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The AMGOT banknotes (France, 1944)

Last modified: 2017-05-28 by ivan sache
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AMGOT banknotes - Scans by Ivan Sache, 26 November 2005

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The AMGOT banknotes

The question of the administration of the liberated territories was addressed by the American and British powers before the ultimate assault against the Axis in June 1944. The American and British staffs set up AMGOT (Allied Military Government of Occupied Territories); AMGOT was a section of the staff, made of officers specifically trained to administration of civil affairs, mostly in the universities of Virginia (Charlottesville) and Yale.
The main duty of AMGOT was to prepare and set up an administration in the newly liberated territories in Europe and Asia. AMGOT was successful in Italy, Norway, Netherlands and Belgium; however, it was considered as illegitimate in Denmark and France. In those two countries, the official local claim was that the local administration was not to be replaced, since it had only be "hijacked" during the German occupation.

A main concern of AMGOT was the reestablishment of national currencies. AMGOT prepared accordingly a currency for each country before the liberation. The French banknotes should have borne the writing République française, but Roosevelt rejected the proposal, ironically claiming that it was impossible to predict the government France would adopt after the war, not necessarily a republic but maybe a kingdom or even an empire. This was, of course, a cutting remark targeting de Gaulle. Anyway, only the national motto Liberté, Egalité, Fraternité was written on the notes.
General de Gaulle rejected the AMGOT notes and called them forged currency. He wrote in his Mémoires de Guerre: "The troops and services which shall land soon are provided with a so-called French currency, made abroad and absolutely not recognized by the Government of the Republic." After the 6 June 1944 landing, the AMGOT notes caused a dispute that lasted several weeks. On 8 June, the Provisory Government of the French Republic warned the American and British governments, stating that "it shall not recognize any legal value to the labels released without its consent." However, the AMGOT notes were released in Normandy, where they were not really popular. François Coulet, first Commissioner of the Republic, called them "odd dollars decorated with a Tricolor flag", and mentioned that local people attempted to get rid of them as soon as possible, for instance when paying income tax. Coulet advised the banks to accept the notes in order to keep them out of trade. He complained about the situation at General Montgomery, who said on 9 July: "What the fuss with the notes we have brought? I have been told that people don't want them. People must accept them, we must force them to accept those notes. That is good money: that is our money!"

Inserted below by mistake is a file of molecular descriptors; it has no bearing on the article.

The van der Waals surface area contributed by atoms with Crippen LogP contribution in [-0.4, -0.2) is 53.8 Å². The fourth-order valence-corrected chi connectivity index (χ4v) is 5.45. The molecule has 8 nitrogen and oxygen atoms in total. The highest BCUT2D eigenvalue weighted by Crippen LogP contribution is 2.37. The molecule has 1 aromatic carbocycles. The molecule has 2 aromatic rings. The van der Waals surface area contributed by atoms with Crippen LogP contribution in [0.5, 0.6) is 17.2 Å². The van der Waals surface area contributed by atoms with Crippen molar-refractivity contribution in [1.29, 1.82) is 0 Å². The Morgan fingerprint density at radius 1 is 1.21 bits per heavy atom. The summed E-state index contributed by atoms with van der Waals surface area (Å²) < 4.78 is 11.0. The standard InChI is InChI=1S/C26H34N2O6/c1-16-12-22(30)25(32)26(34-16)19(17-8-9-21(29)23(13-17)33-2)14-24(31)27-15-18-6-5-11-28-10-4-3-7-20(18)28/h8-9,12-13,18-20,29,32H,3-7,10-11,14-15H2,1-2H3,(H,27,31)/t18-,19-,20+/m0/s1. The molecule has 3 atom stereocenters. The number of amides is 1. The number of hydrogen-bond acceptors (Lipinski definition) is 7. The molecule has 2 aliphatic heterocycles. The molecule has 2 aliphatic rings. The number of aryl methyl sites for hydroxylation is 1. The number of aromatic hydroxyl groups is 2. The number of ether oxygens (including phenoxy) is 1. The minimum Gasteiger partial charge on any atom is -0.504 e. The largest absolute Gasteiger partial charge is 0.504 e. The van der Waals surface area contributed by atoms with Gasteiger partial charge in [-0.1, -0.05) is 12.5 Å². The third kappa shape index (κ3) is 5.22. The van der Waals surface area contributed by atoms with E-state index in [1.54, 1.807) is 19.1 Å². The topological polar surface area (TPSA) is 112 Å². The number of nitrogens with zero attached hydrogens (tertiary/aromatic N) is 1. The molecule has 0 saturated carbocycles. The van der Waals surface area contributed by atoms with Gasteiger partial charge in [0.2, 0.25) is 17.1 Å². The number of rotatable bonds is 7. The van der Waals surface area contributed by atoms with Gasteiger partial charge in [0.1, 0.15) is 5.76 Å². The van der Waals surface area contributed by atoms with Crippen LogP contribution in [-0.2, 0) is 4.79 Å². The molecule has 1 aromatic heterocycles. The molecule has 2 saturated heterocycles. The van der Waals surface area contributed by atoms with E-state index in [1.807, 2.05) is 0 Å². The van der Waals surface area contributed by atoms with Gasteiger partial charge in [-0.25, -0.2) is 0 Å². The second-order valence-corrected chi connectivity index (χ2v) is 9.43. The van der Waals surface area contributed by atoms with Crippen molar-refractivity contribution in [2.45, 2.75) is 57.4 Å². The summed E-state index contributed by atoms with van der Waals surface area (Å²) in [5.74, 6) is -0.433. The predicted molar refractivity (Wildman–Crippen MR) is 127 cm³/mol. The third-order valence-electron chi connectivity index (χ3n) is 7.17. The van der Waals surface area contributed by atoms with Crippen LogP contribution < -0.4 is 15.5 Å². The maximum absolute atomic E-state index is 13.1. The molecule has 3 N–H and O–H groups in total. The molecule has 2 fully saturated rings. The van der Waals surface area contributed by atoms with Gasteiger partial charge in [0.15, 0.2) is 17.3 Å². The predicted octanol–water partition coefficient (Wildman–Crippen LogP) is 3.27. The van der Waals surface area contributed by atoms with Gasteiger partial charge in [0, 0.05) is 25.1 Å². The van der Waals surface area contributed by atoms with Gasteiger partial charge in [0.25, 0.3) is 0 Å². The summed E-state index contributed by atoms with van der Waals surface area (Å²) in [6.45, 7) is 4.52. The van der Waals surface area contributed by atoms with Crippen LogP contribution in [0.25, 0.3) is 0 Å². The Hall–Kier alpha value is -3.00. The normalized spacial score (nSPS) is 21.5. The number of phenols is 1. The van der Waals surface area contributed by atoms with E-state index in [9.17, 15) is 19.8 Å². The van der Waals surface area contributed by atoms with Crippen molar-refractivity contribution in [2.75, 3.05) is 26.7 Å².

The AMGOT notes were used in France until the end of August 1944.

The French national flag is shown on the reverse of the AMGOT banknotes, which exist in two formats, nearly square for 2, 5 and 10 francs, with the same reverse; and rectangular for 50, 100 and 1,000 francs, with the same reverse. In the latter series, the flag can be omitted from the reverse and replaced with FRANCE. Such a banknote exists for 500 francs, but I have no evidence of the equivalent with the national flag (although very probable).
The AMGOT banknotes are often offered for sale on catalogues.

Source: Website of the Mémorial de Caen (page no longer online)

Ivan Sache, 26 November 2005

The size of the smaller denominations (2, 5 and 10 francs) was 3 by 2.625 inches. I just measured the note that was paid me just before the invasion. The inscription reads émis en France rather than France, République Française or Banque de France. According to Pick's catalog, these notes were printed in the US. I don't recall actually spending any during the Normandy campaign (I was busy with other matters). When I next received pay in francs (at the end of January), I was paid with Banque de France notes. I'm not certain, but I don't think I saw any of the invasion francs when I was in France from late January to early April and August 1945. Rather similar German notes were issued by the allies from 1944 to 1948 with the inscriptions Allierte Militärbehörde (Allied Military Authority) and Im Umlauf Gesetzt in Deutschland (Circulated in Germany). These were denominated in marks, rather than Reichsmarks or German Marks. Incidentally, the currency used by allied troops on late 1944 and early 1945 in Belgium, Luxemburg and the Netherlands (I received pay in these too), though printed in the US, had the appearance of European notes, were fully authorized by their respective governments, had the standard warnings against counterfeiting the standard notations, etc. It is of course easy to see why Germany was different, but the question of France seems to reflect the lack of good relations between Roosevelt (and his advisors) and the Free French government.

Norman Martin, 26 November 2005